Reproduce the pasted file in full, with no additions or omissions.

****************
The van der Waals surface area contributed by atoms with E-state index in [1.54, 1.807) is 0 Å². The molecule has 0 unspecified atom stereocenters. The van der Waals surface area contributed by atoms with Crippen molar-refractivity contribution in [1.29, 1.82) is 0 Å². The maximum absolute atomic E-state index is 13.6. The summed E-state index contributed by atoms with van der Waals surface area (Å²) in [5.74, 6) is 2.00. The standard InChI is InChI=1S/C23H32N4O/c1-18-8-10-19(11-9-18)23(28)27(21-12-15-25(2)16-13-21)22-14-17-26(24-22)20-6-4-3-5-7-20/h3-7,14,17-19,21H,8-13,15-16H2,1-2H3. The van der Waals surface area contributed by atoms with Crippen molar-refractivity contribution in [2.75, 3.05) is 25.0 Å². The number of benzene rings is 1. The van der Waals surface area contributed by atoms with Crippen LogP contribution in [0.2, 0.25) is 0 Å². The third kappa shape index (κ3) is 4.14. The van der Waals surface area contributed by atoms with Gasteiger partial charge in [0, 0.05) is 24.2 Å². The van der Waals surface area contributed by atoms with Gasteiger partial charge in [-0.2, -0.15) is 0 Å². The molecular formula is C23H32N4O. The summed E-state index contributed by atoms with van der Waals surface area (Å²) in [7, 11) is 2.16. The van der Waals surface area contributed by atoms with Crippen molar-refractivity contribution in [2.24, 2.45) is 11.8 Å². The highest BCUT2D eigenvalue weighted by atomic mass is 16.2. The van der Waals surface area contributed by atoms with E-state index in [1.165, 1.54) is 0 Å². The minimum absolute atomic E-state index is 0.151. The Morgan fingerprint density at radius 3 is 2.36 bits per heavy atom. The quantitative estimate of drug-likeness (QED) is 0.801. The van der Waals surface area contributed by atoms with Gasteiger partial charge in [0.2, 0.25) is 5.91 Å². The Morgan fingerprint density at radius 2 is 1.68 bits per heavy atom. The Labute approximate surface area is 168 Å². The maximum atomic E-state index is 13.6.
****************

The van der Waals surface area contributed by atoms with E-state index in [1.54, 1.807) is 0 Å². The molecule has 0 unspecified atom stereocenters. The van der Waals surface area contributed by atoms with Crippen molar-refractivity contribution in [1.29, 1.82) is 0 Å². The maximum absolute atomic E-state index is 13.6. The summed E-state index contributed by atoms with van der Waals surface area (Å²) in [5.74, 6) is 2.00. The standard InChI is InChI=1S/C23H32N4O/c1-18-8-10-19(11-9-18)23(28)27(21-12-15-25(2)16-13-21)22-14-17-26(24-22)20-6-4-3-5-7-20/h3-7,14,17-19,21H,8-13,15-16H2,1-2H3. The van der Waals surface area contributed by atoms with Crippen molar-refractivity contribution in [2.75, 3.05) is 25.0 Å². The number of benzene rings is 1. The van der Waals surface area contributed by atoms with Crippen LogP contribution in [0.2, 0.25) is 0 Å². The third kappa shape index (κ3) is 4.14. The van der Waals surface area contributed by atoms with Gasteiger partial charge in [0, 0.05) is 24.2 Å². The van der Waals surface area contributed by atoms with Gasteiger partial charge in [-0.2, -0.15) is 0 Å². The molecular formula is C23H32N4O. The summed E-state index contributed by atoms with van der Waals surface area (Å²) in [7, 11) is 2.16. The van der Waals surface area contributed by atoms with Crippen molar-refractivity contribution in [2.24, 2.45) is 11.8 Å². The highest BCUT2D eigenvalue weighted by atomic mass is 16.2. The van der Waals surface area contributed by atoms with E-state index in [1.165, 1.54) is 0 Å². The minimum absolute atomic E-state index is 0.151. The Morgan fingerprint density at radius 3 is 2.36 bits per heavy atom. The quantitative estimate of drug-likeness (QED) is 0.801. The van der Waals surface area contributed by atoms with Gasteiger partial charge in [0.2, 0.25) is 5.91 Å². The Morgan fingerprint density at radius 2 is 1.68 bits per heavy atom. The Labute approximate surface area is 168 Å². The maximum atomic E-state index is 13.6.